Ayers, Whitlow & Dressler

The Personal Injury, Worker’s Compensation and Social Security Disability Group of Sellers, Ayers, Dortch and Lyons.

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Phone:704-594-4317

Construction: one of the deadliest occupations in North Carolina

Workplace safety is something that the government of North Carolina and many employers in this state go to considerable lengths to emphasize, and for good reason, Every year, no matter how careful businesses and industries try to be, a certain number of workers will die on the job.

Both the North Carolina Department of Labor and the U.S. Bureau of Labor Statistics carefully monitor and track the number of work site accident fatalities that occur in this state. The data they collect presents a wealth of information, broken down by many categories including occupation, type of injury, and even demographic data. 

Some differences exist between the state and federal tracking. The former, for example, uses a monthly report called the Occupational Fatality Investigation Review which is itself based on Occupational Safety and Health Division investigations, while the latter is more broad-based to include all fatal work injuries.

From both reporting systems, it is possible to find some consistent characteristics relating to workplace accident-related deaths. One such data point is that the construction industry continues to be one of the most dangerous in the state.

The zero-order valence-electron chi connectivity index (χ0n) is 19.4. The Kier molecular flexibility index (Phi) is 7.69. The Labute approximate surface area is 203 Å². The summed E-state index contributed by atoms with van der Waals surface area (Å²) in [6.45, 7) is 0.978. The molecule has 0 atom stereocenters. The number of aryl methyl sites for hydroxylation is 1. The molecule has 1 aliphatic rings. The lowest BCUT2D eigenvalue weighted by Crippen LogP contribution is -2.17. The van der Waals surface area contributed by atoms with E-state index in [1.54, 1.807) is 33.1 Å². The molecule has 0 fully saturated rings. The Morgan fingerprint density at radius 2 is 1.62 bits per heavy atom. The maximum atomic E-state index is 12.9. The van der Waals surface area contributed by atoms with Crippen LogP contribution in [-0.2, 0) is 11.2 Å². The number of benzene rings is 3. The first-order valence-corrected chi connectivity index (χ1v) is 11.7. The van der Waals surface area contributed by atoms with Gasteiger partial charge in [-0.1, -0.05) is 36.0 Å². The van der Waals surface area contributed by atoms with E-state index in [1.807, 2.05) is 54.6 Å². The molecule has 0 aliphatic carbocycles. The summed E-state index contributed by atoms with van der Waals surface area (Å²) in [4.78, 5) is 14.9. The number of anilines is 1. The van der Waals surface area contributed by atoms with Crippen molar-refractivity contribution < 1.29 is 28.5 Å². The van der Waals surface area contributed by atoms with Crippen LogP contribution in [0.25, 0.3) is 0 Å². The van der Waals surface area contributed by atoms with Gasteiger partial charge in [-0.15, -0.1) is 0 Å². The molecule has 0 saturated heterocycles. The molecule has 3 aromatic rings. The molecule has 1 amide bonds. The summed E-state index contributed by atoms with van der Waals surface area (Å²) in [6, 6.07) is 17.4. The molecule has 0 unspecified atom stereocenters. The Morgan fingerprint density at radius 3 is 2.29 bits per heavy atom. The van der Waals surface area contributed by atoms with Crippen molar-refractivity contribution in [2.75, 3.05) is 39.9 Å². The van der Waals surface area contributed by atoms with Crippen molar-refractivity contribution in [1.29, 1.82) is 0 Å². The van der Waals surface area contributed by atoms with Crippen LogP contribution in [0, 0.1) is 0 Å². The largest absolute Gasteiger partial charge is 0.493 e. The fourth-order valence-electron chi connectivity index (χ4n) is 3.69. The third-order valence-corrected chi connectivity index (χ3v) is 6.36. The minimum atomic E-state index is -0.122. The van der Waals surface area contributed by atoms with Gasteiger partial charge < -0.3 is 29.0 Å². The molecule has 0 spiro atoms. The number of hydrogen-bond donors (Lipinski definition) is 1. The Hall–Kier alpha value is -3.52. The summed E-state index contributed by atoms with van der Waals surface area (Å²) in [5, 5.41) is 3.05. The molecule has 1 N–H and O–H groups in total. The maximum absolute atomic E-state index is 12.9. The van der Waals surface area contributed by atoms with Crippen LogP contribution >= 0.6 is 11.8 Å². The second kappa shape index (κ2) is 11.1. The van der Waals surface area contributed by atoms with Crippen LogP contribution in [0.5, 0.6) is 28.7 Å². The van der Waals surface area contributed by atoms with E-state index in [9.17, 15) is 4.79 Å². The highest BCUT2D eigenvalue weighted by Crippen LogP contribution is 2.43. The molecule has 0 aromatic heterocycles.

Using data from the 2009 fiscal year, in a typical year OSH investigates at least 10 construction accident deaths. This number spiked to 18 in 2010; in only one year has it fallen below 10, when seven were reported in 2013. Although the percentage figures vary considerably from year to year, the share of construction accident deaths that figure in OSH investigations averages around one-quarter.

The most current data for the 2014 fiscal year indicates that this has been one of the deadlier years for fatal construction accidents. Of the 26 total fatalities that OSH has investigated through July, just shy of half of them -- 12 -- have been in construction.

What the numbers also suggest is that construction workers and employers alike continue to need to be alert to conditions that may lead to on-the-job accidents and for employees and contractors especially to report such conditions when they are discovered.

Although it is more preferable to prevent accidents in the first place, the fact is that accidents will continue to happen. People should know that workers' compensation claims can be available to injured construction workers and death benefits available to the families of those killed on the job.

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